We are so close to wrapping up hay feeding season, we literally used our last ball of hay this morning on April 1st. Our goal was to make it through till the first of April with our hay stores and gosh we did. I had calculated at some point during the winter when we had about 50 days left of hay feeding, that we would run about 27 bales short, but I guess because of the weather being mild and with the paddock management of the separate herd's rotations we used less hay than predicted. We have just a little backup we can use from Maple View to tie us over till the rains come on Tuesday night and we start two of our herds on grass rotations. Our third heard of 2023 calves have been enjoying their stay on the Gammon Hill Restoration project paddock. We have been feeding hay all around and about in areas to let the calves push in brushy and woody debris with hooves so we can hope to over-seed with an annual oat and ryegrass mix, to help reclaim this area back to more permanent pasture, as compared to brushy brambles and bushes. The calves enjoy resting on the high up rock outcrops of the permanent forest area

The worst part for me came about during the third week of this past three week period...I was struck down with a virus! About all the family came down with the little virus of sorts, starting off with sore throats. Somehow though everyone in the family has kicked it our of their system, quicker than me. In fact, it was only Eastenn Dutch and I that had to skip any work beats. Both Dad and Matthew prevailed and were able to keep on keeping on. I have had a rough week and still have yet to make a full recover. I cannot remember the last time that it has taken my body a full week to clear itself out from a virus. We are about to be in a very busy time, so hopefully I will be back on my feet here in the next couple days. I joke and say, which really could have some truth to it, that I have had the hardest time with this virus because of all the hay dust I have breathed in all winter long, which did not help my bodies defense. Because really, Dad and I are around it the most, but I have almost 90% exposure when we are unrolling hay bales, and this is everyday for the last 5 months. The hay dust doesn't bother me at all, normally, as I do not have any dust related allergies, but the accumulated particulate probably has not been a plus for my respiratory system!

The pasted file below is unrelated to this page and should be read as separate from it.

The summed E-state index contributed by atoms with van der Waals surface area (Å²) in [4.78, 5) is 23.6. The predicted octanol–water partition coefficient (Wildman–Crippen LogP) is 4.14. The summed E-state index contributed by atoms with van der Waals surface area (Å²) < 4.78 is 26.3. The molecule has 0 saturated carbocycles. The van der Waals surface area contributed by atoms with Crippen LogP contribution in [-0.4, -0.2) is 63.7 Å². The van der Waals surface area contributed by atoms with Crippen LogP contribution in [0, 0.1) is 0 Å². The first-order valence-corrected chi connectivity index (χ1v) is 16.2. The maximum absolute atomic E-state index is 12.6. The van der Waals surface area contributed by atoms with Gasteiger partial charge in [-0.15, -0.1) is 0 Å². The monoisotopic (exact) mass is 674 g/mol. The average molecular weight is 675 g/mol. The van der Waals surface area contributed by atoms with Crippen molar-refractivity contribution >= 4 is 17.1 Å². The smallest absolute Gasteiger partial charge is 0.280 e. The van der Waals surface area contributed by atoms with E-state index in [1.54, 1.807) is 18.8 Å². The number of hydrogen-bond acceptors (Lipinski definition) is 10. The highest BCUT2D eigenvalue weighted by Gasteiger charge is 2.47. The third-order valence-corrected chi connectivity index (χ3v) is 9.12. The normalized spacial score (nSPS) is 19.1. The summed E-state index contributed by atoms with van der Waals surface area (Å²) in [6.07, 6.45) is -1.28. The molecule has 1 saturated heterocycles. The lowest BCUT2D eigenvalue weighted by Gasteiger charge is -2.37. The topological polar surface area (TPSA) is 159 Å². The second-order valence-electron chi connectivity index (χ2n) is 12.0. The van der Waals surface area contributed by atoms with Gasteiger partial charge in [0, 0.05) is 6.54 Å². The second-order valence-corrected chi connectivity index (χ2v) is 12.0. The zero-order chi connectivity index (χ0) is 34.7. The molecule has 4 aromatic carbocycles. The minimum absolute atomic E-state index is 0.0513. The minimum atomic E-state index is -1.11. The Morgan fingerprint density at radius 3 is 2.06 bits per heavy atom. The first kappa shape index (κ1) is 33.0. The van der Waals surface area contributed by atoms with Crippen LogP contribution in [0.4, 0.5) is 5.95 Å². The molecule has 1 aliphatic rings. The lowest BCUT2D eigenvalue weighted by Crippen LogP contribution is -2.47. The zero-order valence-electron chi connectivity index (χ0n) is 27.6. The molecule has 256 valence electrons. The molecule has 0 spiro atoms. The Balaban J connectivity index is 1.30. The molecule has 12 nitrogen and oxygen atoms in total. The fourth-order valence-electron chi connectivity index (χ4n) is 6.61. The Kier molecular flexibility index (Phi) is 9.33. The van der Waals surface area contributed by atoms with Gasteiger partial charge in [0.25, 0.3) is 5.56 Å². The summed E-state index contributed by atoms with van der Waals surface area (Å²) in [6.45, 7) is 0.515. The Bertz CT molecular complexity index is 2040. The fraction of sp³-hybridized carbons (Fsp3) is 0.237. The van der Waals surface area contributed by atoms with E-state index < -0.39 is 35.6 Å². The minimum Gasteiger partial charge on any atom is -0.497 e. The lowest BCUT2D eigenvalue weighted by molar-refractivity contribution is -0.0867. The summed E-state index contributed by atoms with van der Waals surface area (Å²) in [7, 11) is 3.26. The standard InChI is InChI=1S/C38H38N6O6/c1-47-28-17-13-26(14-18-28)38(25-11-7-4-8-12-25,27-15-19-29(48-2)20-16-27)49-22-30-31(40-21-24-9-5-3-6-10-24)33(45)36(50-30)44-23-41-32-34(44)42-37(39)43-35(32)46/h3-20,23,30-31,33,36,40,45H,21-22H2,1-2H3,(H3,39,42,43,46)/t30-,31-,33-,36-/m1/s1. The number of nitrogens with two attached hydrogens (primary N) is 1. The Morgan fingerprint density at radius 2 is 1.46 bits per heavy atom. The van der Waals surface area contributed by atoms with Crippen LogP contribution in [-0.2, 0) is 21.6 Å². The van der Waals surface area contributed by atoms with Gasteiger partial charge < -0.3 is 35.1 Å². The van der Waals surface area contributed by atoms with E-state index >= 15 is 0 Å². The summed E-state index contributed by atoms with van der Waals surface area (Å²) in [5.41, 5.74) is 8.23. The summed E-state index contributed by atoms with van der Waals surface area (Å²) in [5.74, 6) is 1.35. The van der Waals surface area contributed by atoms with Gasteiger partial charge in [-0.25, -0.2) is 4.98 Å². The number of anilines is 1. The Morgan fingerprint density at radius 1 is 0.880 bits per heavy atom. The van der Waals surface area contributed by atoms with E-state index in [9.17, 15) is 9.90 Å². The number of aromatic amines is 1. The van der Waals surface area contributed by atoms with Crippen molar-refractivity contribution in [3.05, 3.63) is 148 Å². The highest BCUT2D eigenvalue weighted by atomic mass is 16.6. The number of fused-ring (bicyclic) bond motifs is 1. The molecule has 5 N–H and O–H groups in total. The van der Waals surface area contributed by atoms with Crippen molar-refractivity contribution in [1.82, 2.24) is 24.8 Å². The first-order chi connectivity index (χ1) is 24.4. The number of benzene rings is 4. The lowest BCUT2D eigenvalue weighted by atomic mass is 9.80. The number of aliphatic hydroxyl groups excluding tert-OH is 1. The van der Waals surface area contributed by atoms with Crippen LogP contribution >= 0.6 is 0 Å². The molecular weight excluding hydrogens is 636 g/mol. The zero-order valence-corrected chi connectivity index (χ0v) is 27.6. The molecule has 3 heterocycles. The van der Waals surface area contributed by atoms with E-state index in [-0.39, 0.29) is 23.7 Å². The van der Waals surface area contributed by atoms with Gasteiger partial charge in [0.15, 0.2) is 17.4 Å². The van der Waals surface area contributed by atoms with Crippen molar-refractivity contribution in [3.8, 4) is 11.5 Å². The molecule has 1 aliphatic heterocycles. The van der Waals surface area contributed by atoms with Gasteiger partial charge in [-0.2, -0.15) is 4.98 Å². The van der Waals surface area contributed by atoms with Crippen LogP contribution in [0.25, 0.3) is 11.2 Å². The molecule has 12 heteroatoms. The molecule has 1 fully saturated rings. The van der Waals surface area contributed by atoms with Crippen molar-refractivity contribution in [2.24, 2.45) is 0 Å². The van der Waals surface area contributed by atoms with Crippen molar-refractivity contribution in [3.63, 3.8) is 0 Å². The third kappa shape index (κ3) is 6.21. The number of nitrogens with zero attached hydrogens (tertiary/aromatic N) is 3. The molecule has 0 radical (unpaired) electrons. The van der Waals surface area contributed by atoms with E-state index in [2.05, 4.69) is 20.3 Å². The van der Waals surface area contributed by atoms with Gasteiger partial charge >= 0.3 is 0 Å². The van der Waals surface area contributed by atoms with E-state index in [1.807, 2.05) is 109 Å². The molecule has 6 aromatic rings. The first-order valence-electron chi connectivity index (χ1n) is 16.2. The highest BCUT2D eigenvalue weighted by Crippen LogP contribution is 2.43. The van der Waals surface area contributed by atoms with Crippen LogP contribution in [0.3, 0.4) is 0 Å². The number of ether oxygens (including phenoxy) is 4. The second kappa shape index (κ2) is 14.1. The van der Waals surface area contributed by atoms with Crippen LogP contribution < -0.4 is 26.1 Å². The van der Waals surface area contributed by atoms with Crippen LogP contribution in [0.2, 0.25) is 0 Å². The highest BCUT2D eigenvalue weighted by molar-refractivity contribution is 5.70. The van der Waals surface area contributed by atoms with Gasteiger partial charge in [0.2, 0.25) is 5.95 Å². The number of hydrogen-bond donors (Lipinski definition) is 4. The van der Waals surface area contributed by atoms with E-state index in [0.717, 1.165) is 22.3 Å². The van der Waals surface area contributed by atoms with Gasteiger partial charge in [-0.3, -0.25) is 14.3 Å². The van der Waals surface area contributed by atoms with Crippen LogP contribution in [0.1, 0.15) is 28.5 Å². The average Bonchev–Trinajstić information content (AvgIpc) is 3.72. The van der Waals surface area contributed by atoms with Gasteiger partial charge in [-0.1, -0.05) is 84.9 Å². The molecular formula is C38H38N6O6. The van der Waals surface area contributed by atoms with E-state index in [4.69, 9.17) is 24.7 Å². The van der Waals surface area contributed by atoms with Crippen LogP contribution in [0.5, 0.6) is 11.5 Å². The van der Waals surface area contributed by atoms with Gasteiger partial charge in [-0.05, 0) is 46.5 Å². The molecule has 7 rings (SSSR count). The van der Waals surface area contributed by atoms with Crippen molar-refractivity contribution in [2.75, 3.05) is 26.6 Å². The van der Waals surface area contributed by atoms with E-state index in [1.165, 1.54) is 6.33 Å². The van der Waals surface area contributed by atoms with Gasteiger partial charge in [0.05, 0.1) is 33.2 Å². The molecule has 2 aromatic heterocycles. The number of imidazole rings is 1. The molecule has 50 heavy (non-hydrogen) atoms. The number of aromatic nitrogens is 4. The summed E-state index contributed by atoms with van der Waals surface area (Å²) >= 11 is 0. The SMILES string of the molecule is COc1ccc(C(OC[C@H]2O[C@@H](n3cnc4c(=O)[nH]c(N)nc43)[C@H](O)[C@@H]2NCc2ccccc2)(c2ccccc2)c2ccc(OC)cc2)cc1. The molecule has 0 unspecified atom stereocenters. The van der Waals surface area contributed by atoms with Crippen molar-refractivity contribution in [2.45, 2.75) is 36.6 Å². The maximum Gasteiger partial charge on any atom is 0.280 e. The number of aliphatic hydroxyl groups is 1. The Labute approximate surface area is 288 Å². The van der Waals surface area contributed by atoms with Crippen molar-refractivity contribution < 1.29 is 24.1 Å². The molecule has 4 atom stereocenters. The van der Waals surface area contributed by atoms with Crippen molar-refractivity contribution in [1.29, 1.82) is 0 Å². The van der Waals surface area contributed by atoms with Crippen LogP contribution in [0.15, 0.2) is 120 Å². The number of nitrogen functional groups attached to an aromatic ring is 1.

Could not resist this beautiful afternoon spring lighting showing off our yearling, soon to be two year olds. Plus the lush green bottom grazing that the main herd had access to in their last winter hay feeding paddock, showing one of my favorite saved Heifers, "Dot Spot" out in the forefront.


Foothill Frolic Farm's 3 Generation Cattle Series Feature

This Photo Series is an idea I had to show the relation of generations within a "Birth to Beef" Regenerative Cattle Farm.

This week's feature actually features Three, 3 Generation Cattle lines as the last 3 weeks were missed.

Number 1 group features Mamma Cow L4, a Baldy, and her 2 calves she has birthed since 2022. Plus her 2024 birthing!! L4, has proven to be an incredible cow. She is younger as she had her first calf in 2021 and she is neatly market as well. Her calf "Crossing Khaki" could be a candidate for a saved Heifer. Mamma COW L4, has calved already for this 2024 spring season. is currently pregnant with her calf that will be born in the spring of our 2024 calving season. As, she was the third baldy to have a baldy calf.

First Generation, Mamma Cow, L4 /

2022 calf born on 3-15-22 "Crossing Khaki" 242H /

2023 calf born on 3-27-23 "Dandy's Pick" 346S /

2024 calf born on 3-16-24 "Surefire Nicky"

Number 2 group features Mamma Cow L2, a Baldy, and her 2 calves she has birthed since 2022. L2, "Christmas Mamma" is a taller large farmed cow and excellent mamma. She as well is getting some age on her, but when she was younger I thought she was one of our prettiest baldies in the herd as in the summer time, all sleek with those nice white marked back ankles. Mamma COW L2, has currently already birthed her calf for the 2024 season, just on March 30th, but there is not a picture yet.

First Generation, Mamma Cow, L2 /

2022 calf born on 3-15-22 "Second Time Around" 236H /

2023 calf born on 3-28-23 "Blue Ribbon" 344S /

2024 calf born on 3-30-24 "Marvel Yet Again" (not pictured)

Number 3 group features Mamma Cow G2, "Auburn Mamma" a reddish-brown Hereford X Angus Cross, and her 3 calves she has birthed since 2021. We saved her calf "Black Sprinter" from 2021 as a saved Heifer. G2, is quite stoic and who does not love her beautiful Auburn Coat! All her calves have a tinge of Auborn to their blackness it seems, but she has yet to produce an Auburn colored calf, and all her calves since 2012 have been females. Mamma COW G2, is currently pregnant with her calf that will be born in the spring of our 2024 calving season.

First Generation, Mamma Cow, G2 /

2021 calf born on 1-23-21 "Black Sprinter" G12H(not pictured)/

2022 calf born on 3-16-22 "Dazzle Dash" 26H /

2023 calf born on 5-11-23 "Grass Hidding" 335H

Until Next Time, Eat Well and Be Well and Please Pass Along through your favorite media!,

(even though we have held off on having a social media presence, we are perfectly fine for our readers to share.)

Allison Mills Neal of Foothill Frolic Farm